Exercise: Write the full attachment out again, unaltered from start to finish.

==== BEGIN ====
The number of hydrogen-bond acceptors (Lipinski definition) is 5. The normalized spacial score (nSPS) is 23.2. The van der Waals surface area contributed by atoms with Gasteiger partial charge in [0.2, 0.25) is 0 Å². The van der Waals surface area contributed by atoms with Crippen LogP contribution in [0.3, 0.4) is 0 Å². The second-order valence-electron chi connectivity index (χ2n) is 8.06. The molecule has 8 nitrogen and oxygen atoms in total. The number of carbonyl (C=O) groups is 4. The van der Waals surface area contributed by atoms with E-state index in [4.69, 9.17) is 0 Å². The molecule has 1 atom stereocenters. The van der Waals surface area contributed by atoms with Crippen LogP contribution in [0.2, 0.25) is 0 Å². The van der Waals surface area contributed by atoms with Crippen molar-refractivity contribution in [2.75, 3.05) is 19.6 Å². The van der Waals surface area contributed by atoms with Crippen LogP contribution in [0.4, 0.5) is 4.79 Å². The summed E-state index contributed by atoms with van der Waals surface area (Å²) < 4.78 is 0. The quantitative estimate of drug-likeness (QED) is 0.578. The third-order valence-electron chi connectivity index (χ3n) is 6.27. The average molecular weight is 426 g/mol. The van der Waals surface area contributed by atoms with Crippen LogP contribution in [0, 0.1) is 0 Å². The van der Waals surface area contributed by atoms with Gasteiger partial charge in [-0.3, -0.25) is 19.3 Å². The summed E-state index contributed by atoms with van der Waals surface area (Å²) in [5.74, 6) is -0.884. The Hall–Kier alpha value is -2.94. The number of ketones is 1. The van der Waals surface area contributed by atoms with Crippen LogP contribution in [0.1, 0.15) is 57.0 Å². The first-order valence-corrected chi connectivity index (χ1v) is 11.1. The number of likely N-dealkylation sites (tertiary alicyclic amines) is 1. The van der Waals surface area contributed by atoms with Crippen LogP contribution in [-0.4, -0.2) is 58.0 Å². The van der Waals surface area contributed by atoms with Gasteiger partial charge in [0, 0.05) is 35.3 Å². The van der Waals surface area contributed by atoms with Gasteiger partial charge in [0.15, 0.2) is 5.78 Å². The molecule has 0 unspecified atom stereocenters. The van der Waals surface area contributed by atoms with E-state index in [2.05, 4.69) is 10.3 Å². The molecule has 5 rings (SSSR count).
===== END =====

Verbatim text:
The number of hydrogen-bond acceptors (Lipinski definition) is 5. The normalized spacial score (nSPS) is 23.2. The van der Waals surface area contributed by atoms with Gasteiger partial charge in [0.2, 0.25) is 0 Å². The van der Waals surface area contributed by atoms with Crippen LogP contribution in [0.3, 0.4) is 0 Å². The second-order valence-electron chi connectivity index (χ2n) is 8.06. The molecule has 8 nitrogen and oxygen atoms in total. The number of carbonyl (C=O) groups is 4. The van der Waals surface area contributed by atoms with E-state index in [4.69, 9.17) is 0 Å². The molecule has 1 atom stereocenters. The van der Waals surface area contributed by atoms with Crippen LogP contribution in [0.2, 0.25) is 0 Å². The van der Waals surface area contributed by atoms with Crippen molar-refractivity contribution in [2.75, 3.05) is 19.6 Å². The van der Waals surface area contributed by atoms with Crippen LogP contribution in [0.4, 0.5) is 4.79 Å². The summed E-state index contributed by atoms with van der Waals surface area (Å²) < 4.78 is 0. The quantitative estimate of drug-likeness (QED) is 0.578. The third-order valence-electron chi connectivity index (χ3n) is 6.27. The average molecular weight is 426 g/mol. The van der Waals surface area contributed by atoms with Crippen LogP contribution in [0, 0.1) is 0 Å². The van der Waals surface area contributed by atoms with Gasteiger partial charge in [-0.3, -0.25) is 19.3 Å². The summed E-state index contributed by atoms with van der Waals surface area (Å²) in [5.74, 6) is -0.884. The Hall–Kier alpha value is -2.94. The number of ketones is 1. The van der Waals surface area contributed by atoms with Crippen LogP contribution in [0.1, 0.15) is 57.0 Å². The first-order valence-corrected chi connectivity index (χ1v) is 11.1. The number of likely N-dealkylation sites (tertiary alicyclic amines) is 1. The van der Waals surface area contributed by atoms with Crippen LogP contribution in [-0.4, -0.2) is 58.0 Å². The van der Waals surface area contributed by atoms with Gasteiger partial charge in [0, 0.05) is 35.3 Å². The van der Waals surface area contributed by atoms with Gasteiger partial charge in [0.15, 0.2) is 5.78 Å². The molecule has 0 unspecified atom stereocenters. The van der Waals surface area contributed by atoms with E-state index in [2.05, 4.69) is 10.3 Å². The molecule has 5 rings (SSSR count).